posted by bperk at 02:31 PM on December 08

They dragged out these contract talks forever, and were more than willing to let him get to free agency.

Excatly my point! Pujols spent 10 years with the Cardinals, is a 3-time MVP and won 2 World Series to St. Louis but they were more than willing to let him test the waters of free agency and Pujols' loyalty is called into question?! Really?!

posted by BornIcon at 02:36 PM on December 08

Well, I'll be cheering for an Angels-Cards WS in the years to come, that's for darn sure. Too bad to see him go, but the Cardinals could do some great things with the money they were going to spend on him. I'll be rooting for him the rest of his career for what he did in St. Louis.

posted by boredom_08 at 02:43 PM on December 08

If anything, the Holliday deal was viewed widely at the time as being done in part to show Albert the organization's commitment to winning. The Cardinals did not fail to re-sign Albert because of the money locked up with Holliday. They failed to re-sign him because they are a small-market team (albeit with the revenues and payroll of medium-largish market) and he got an offer that was above the highest they were willing to go. I do not think anyone should be calling any party's loyalty into question here; this is just pure economics. The Cardinals showed they were willing to go above what they initially thought was fiscally responsible (when bumping up their offer to $220MM over 10) and were happy to let Pujols walk for a better deal rather than exceed what they thought was appropriate. Good on them for holding the line and good on Pujols for getting the most money he could.

posted by holden at 02:56 PM on December 08

If the contract was a good one, why not?

Because Pujols had never tested the free agent market before and his seven-year, $100 million contract extension in 2004 turned out to be a ridiculously cheap deal for the Cardinals.

This was his one shot at a free agent jackpot in his prime.

posted by rcade at 03:21 PM on December 08

If the contract was a good one, why not?

They dragged out these contract talks forever, and were more than willing to let him get to free agency.

Right. How can an offer be a "good one" when you're within a couple of years of free agency and the best hitter in baseball? Even if they'd offered 10 years and $250 million, he and his agent are going to assume that's the new starting point for a free agent deal that will be worth even more.

How did the Cardinals drag the negotiations out? They made a kind of crappy offer, but it's unlikely he would have passed up a chance at free agency when there was less than a year left on his existing deal.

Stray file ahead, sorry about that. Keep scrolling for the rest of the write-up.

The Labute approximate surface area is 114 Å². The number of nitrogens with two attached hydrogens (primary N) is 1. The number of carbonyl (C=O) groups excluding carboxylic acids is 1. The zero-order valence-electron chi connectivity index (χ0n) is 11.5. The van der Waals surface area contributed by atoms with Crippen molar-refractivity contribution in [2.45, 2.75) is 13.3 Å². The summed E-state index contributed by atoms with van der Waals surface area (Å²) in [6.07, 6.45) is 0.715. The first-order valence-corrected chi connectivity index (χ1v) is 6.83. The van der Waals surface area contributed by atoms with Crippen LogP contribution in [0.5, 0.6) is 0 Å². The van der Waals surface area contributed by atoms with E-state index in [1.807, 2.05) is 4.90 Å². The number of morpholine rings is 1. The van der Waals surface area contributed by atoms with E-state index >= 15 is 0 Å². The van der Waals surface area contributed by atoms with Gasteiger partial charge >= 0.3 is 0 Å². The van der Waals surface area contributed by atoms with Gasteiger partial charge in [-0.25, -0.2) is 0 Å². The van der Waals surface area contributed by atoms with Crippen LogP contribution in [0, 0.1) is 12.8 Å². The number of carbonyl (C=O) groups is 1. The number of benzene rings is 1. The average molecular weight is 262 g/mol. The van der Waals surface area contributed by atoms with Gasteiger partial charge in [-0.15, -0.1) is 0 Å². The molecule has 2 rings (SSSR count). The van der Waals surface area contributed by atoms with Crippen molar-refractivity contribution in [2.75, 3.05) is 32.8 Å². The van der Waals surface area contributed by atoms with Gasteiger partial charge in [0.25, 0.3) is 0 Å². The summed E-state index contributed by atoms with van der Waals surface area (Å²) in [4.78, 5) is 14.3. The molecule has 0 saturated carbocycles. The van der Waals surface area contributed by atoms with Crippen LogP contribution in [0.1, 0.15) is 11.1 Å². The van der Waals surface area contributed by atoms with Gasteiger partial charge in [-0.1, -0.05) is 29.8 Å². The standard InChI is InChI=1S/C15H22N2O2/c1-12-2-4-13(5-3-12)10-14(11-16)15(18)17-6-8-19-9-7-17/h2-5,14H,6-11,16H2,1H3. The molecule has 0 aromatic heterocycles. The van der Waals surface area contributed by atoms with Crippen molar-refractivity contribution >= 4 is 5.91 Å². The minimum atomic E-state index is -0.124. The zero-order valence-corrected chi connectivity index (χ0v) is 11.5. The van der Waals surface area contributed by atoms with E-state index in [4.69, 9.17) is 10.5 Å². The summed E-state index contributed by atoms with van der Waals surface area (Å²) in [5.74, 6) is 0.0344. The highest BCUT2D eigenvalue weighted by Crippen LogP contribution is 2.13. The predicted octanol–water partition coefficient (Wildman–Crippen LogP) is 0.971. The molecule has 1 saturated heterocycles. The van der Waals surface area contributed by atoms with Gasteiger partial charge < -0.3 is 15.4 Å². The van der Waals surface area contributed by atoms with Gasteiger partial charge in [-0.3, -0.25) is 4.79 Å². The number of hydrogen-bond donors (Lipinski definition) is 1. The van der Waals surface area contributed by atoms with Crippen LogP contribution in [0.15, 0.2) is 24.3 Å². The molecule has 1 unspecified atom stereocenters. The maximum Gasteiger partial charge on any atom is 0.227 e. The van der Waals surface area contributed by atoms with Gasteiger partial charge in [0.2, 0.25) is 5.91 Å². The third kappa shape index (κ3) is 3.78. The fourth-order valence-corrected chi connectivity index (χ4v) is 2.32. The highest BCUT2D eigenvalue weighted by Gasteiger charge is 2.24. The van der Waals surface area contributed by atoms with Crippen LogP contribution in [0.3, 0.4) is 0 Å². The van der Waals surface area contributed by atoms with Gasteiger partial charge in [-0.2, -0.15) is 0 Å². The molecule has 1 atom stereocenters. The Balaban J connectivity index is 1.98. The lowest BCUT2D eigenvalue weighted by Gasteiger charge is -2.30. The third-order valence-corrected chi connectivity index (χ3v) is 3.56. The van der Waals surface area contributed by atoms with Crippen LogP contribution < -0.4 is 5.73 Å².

Loyalty is a nice argument for bars and sites like this one, but the reality is you try to maximize what you get in contract negotiations. Teams have all the leverage for the first few years, players spend that time, often their prime, playing for 50 cents on the dollar, so when they get near free agency, they finally have leverage. While there are some superstar-level players who are grounded enough to step back and say, "What's an additional 10 million on top of 100 million", we love these guys because they spend every day trying to be the best at their job. Can't hold it against them if they want to be paid for that effort.

As fans we see it as a snub to us or to "our" city, but the relationship is usually just between player and employer. And I'd be damned before I cut my employer an even break (at least back when I worked for someone else).

posted by yerfatma at 03:22 PM on December 08

"but will never have the admiration"

Sour grapes.

posted by aerotive at 03:27 PM on December 08

But it's a business blahblahblah. Yeah, I think most fans over 10 get that. It's the 'it's not about the money' and 'I'm praying over the decision' comments that get to me.

And for the love of all that's holy can people stop with the 'I can't blame him for doing what's right for his family' nonsense? We're not talking about a guy leaving walmart to be a paralegal. The world will end before anyone related to Pujols can spend all that money.

posted by justgary at 04:00 PM on December 08

"but will never have the admiration"

Sour grapes.

How is that sour grapes? Of course cities and fan bases are going to have the greatest love for those who gave their careers to those cities/teams -- there is a familiarity and an opportunity for that admiration to grow due to longevity. I think Albert will still be in the pantheon of St. Louis greats, but he probably will be ranked behind first Musial, then guys like Ozzie Smith, Bob Gibson, etc. It is not arbitrary or sour grapes to say that "We like Hall of Famer A more than Hall of Famer B because he played for the team for 20 years v. 10."

posted by holden at 04:44 PM on December 08

Jeter aside, I think the era of sure-fire future Hall of Famers playing with one team for their entire careers is largely over.

Chipper Jones should get some recognition here, too.